Sorcery-related violence and killings are increasing in PNG, aid workers say
Violence and murder related to allegations of sorcery is increasingly dividing families and claiming innocent lives across Papua New Guinea, aid workers say.
Once confined to small pockets of the country, sorcery-related violence is now far more widespread with both men and women accused of witchcraft being attacked and often killed.
Sorcery-related violence refers to attacks carried out on those accused of wielding supernatural powers or witchcraft to harm another person.
Helen Mark, who coordinates Oxfam's gender justice program in PNG, said the problem has only grown in the past four to five years.
"Previously we have not seen an increase. Sorcery-related violence was something that was dealt with at a community level and dealt among leaders," Ms Mark said.
"But now it's widespread and sorcery-related killings and accusations are becoming more of a frequent occurrence."
Ms Mark said accusations of sorcery are often used as a scapegoating tactic to target certain individuals.
"[Accusations are made] if there was someone who has, for example, said something against the person who has died, or has made a threat against that person," she said.
"So people will be mobilising and telling that person that you are responsible for the death of this person because of what you had said."
'If you want to kill me, you can kill me'
One female survivor of sorcery-related violence, who requested anonymity, was accused of sorcery following the death of a child in her community.
"When the child died, they went to where I was riding back from from the garden and they bashed me up on the way," she said through an interpreter.
"After beating me up, they took me to the child where he was lying dead and then took me there to see the child.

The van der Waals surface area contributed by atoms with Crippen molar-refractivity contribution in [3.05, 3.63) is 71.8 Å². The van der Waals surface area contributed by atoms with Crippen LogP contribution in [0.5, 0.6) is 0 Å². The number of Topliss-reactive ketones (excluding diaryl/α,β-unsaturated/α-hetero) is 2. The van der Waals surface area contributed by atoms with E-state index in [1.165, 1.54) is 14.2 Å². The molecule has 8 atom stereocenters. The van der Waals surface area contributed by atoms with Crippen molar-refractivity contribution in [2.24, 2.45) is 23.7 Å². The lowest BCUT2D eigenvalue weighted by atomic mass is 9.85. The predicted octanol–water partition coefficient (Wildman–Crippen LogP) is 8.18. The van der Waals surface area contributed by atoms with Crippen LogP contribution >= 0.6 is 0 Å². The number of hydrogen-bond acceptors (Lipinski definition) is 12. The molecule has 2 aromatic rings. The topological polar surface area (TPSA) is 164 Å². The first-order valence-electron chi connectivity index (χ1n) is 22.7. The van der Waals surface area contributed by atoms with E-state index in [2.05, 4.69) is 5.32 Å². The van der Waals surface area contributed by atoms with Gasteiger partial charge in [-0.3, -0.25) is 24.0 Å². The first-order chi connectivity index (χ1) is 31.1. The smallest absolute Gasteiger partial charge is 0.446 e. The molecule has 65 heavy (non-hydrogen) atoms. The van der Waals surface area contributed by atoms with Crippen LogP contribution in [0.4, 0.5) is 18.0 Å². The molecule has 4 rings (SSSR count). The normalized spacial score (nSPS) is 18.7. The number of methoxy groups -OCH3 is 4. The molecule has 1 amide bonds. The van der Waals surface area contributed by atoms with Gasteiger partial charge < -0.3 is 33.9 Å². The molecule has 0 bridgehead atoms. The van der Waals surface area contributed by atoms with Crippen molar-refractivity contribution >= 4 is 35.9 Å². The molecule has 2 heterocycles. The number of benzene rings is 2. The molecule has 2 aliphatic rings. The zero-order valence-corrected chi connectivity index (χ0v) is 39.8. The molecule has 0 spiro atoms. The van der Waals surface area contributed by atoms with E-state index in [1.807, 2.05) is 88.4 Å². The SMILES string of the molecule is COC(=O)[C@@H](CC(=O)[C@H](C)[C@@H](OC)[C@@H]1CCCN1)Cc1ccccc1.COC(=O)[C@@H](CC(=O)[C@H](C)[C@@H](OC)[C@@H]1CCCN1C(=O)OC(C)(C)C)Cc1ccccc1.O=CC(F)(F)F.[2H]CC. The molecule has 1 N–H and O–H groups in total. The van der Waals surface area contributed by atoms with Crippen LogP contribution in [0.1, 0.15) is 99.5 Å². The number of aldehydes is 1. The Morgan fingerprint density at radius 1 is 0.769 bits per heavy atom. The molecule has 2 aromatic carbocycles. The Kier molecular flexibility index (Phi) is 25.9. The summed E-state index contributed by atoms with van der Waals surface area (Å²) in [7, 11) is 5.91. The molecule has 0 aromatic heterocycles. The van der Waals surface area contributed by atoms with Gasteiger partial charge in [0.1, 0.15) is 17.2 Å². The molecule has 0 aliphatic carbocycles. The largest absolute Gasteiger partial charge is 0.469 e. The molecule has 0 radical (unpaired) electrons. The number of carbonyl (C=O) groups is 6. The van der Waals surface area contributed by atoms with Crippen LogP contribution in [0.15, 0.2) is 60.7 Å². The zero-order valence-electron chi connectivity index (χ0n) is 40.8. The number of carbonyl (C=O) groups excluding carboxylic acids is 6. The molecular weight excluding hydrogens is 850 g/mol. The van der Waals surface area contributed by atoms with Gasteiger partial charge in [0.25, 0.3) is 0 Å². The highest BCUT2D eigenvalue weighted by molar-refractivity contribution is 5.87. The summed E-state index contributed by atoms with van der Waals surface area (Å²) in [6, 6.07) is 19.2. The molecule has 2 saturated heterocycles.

"They told me I was the one who killed the child, and people were saying I am not from around here, I have no people to protect me — so kill me."
But the woman, who did not hail from the local area, was rescued by a bystander who took her to hospital to receive treatment for her wounds.
"So I said, 'I have no place else to go, so I surrender. If you want to kill me, you can kill me'," she said.
Ms Mark from Oxfam said this kind of story is common in PNG, and an equal number of males and females are being targeted.
A male survivor of sorcery-related violence said he was exiled by his family following the death of a cousin in his community.
"My relatives got together and they said I was the one who used the sorcery on my family member to kill him," he said through an interpreter.
Accusations used as scapegoating
Ms Mark said one part of the problem is that any member of a community can level an accusation at any other without any evidence.
This is compounded by the use of sorcery accusations to target members of the community already facing ostracism within their community.
"Yes, sorcery accusations are now being seen as kind of scapegoating," she said.
"So it is an excuse that people are using to perpetrate violence on another person."
But Ms Mark said she is confident that with a concerted campaign to raise awareness of the issue, it could be turned around.
"The PNG Government has also invested in certain laws and policies, and one of them is family protection aid," she said.
"At the community level, Oxfam creates partnerships with community-based organisations working in the area of gender-based violence to address sorcery-related violence.
"So within our partners, we are also investing in partners to disseminate information into the communities so they are aware of the laws that are in place and the penalties for sorcery-related violence."